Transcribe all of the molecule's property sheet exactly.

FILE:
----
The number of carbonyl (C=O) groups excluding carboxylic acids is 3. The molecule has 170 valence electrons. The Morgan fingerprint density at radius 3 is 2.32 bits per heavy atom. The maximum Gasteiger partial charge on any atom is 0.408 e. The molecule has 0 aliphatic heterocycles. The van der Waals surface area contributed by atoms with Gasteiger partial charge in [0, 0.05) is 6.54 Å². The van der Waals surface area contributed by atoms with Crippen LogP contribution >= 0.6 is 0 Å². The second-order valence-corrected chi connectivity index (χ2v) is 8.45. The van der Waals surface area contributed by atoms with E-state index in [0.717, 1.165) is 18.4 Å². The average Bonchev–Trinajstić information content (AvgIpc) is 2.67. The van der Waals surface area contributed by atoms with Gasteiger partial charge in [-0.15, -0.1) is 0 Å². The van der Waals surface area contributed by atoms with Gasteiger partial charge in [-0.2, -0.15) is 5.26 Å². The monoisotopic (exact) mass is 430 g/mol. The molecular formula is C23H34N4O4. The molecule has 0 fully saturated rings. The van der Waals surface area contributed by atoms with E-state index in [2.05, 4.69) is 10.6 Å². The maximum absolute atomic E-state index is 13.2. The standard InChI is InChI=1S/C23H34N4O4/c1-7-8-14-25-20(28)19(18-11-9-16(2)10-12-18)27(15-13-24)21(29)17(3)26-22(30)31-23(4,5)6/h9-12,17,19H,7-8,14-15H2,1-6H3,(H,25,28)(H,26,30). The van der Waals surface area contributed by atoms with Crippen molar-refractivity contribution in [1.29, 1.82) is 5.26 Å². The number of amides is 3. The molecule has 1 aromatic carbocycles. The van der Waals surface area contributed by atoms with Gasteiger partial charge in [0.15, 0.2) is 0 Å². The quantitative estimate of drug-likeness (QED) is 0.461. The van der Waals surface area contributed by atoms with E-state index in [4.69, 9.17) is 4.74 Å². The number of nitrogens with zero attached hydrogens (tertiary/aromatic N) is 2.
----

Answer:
The number of carbonyl (C=O) groups excluding carboxylic acids is 3. The molecule has 170 valence electrons. The Morgan fingerprint density at radius 3 is 2.32 bits per heavy atom. The maximum Gasteiger partial charge on any atom is 0.408 e. The molecule has 0 aliphatic heterocycles. The van der Waals surface area contributed by atoms with Gasteiger partial charge in [0, 0.05) is 6.54 Å². The van der Waals surface area contributed by atoms with Crippen LogP contribution >= 0.6 is 0 Å². The second-order valence-corrected chi connectivity index (χ2v) is 8.45. The van der Waals surface area contributed by atoms with E-state index in [0.717, 1.165) is 18.4 Å². The average Bonchev–Trinajstić information content (AvgIpc) is 2.67. The van der Waals surface area contributed by atoms with Gasteiger partial charge in [-0.15, -0.1) is 0 Å². The van der Waals surface area contributed by atoms with Gasteiger partial charge in [-0.2, -0.15) is 5.26 Å². The monoisotopic (exact) mass is 430 g/mol. The molecular formula is C23H34N4O4. The molecule has 0 fully saturated rings. The van der Waals surface area contributed by atoms with E-state index in [2.05, 4.69) is 10.6 Å². The maximum absolute atomic E-state index is 13.2. The standard InChI is InChI=1S/C23H34N4O4/c1-7-8-14-25-20(28)19(18-11-9-16(2)10-12-18)27(15-13-24)21(29)17(3)26-22(30)31-23(4,5)6/h9-12,17,19H,7-8,14-15H2,1-6H3,(H,25,28)(H,26,30). The van der Waals surface area contributed by atoms with Crippen molar-refractivity contribution in [1.29, 1.82) is 5.26 Å². The number of amides is 3. The molecule has 1 aromatic carbocycles. The van der Waals surface area contributed by atoms with Gasteiger partial charge in [0.15, 0.2) is 0 Å². The quantitative estimate of drug-likeness (QED) is 0.461. The van der Waals surface area contributed by atoms with E-state index in [4.69, 9.17) is 4.74 Å². The number of nitrogens with zero attached hydrogens (tertiary/aromatic N) is 2.